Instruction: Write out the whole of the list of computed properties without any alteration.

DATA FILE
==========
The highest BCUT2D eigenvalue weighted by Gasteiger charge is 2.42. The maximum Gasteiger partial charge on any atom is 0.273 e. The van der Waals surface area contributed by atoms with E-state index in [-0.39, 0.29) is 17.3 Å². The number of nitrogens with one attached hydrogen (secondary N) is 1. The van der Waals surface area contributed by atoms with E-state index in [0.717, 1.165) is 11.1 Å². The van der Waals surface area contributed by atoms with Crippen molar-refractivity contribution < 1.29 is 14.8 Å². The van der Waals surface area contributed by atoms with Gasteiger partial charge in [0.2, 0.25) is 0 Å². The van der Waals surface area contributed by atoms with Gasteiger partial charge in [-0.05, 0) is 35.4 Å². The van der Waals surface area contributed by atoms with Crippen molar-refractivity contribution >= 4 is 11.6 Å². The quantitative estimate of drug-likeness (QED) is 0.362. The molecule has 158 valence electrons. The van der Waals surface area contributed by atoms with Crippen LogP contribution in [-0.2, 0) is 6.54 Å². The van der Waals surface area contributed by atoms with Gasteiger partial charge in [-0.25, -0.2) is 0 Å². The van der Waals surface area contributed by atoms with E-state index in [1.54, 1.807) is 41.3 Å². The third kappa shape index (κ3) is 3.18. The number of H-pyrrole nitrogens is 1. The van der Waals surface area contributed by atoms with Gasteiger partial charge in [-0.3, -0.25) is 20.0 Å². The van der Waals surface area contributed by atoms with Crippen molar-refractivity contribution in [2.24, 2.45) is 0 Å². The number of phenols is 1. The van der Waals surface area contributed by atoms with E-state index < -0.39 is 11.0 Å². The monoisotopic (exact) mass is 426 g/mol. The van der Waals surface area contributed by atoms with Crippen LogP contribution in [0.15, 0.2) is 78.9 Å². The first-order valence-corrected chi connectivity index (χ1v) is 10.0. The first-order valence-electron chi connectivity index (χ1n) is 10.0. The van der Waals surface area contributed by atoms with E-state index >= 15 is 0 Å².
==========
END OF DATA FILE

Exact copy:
The highest BCUT2D eigenvalue weighted by Gasteiger charge is 2.42. The maximum Gasteiger partial charge on any atom is 0.273 e. The van der Waals surface area contributed by atoms with E-state index in [-0.39, 0.29) is 17.3 Å². The number of nitrogens with one attached hydrogen (secondary N) is 1. The van der Waals surface area contributed by atoms with E-state index in [0.717, 1.165) is 11.1 Å². The van der Waals surface area contributed by atoms with Crippen molar-refractivity contribution < 1.29 is 14.8 Å². The van der Waals surface area contributed by atoms with Gasteiger partial charge in [0.2, 0.25) is 0 Å². The van der Waals surface area contributed by atoms with Gasteiger partial charge in [-0.05, 0) is 35.4 Å². The van der Waals surface area contributed by atoms with Crippen molar-refractivity contribution >= 4 is 11.6 Å². The quantitative estimate of drug-likeness (QED) is 0.362. The molecule has 158 valence electrons. The van der Waals surface area contributed by atoms with Crippen LogP contribution in [-0.2, 0) is 6.54 Å². The van der Waals surface area contributed by atoms with Gasteiger partial charge in [-0.25, -0.2) is 0 Å². The van der Waals surface area contributed by atoms with E-state index in [1.54, 1.807) is 41.3 Å². The third kappa shape index (κ3) is 3.18. The number of H-pyrrole nitrogens is 1. The van der Waals surface area contributed by atoms with Gasteiger partial charge in [-0.3, -0.25) is 20.0 Å². The van der Waals surface area contributed by atoms with Crippen molar-refractivity contribution in [2.24, 2.45) is 0 Å². The number of phenols is 1. The van der Waals surface area contributed by atoms with E-state index < -0.39 is 11.0 Å². The monoisotopic (exact) mass is 426 g/mol. The van der Waals surface area contributed by atoms with Crippen LogP contribution in [0.15, 0.2) is 78.9 Å². The first-order valence-corrected chi connectivity index (χ1v) is 10.0. The first-order valence-electron chi connectivity index (χ1n) is 10.0. The van der Waals surface area contributed by atoms with E-state index >= 15 is 0 Å².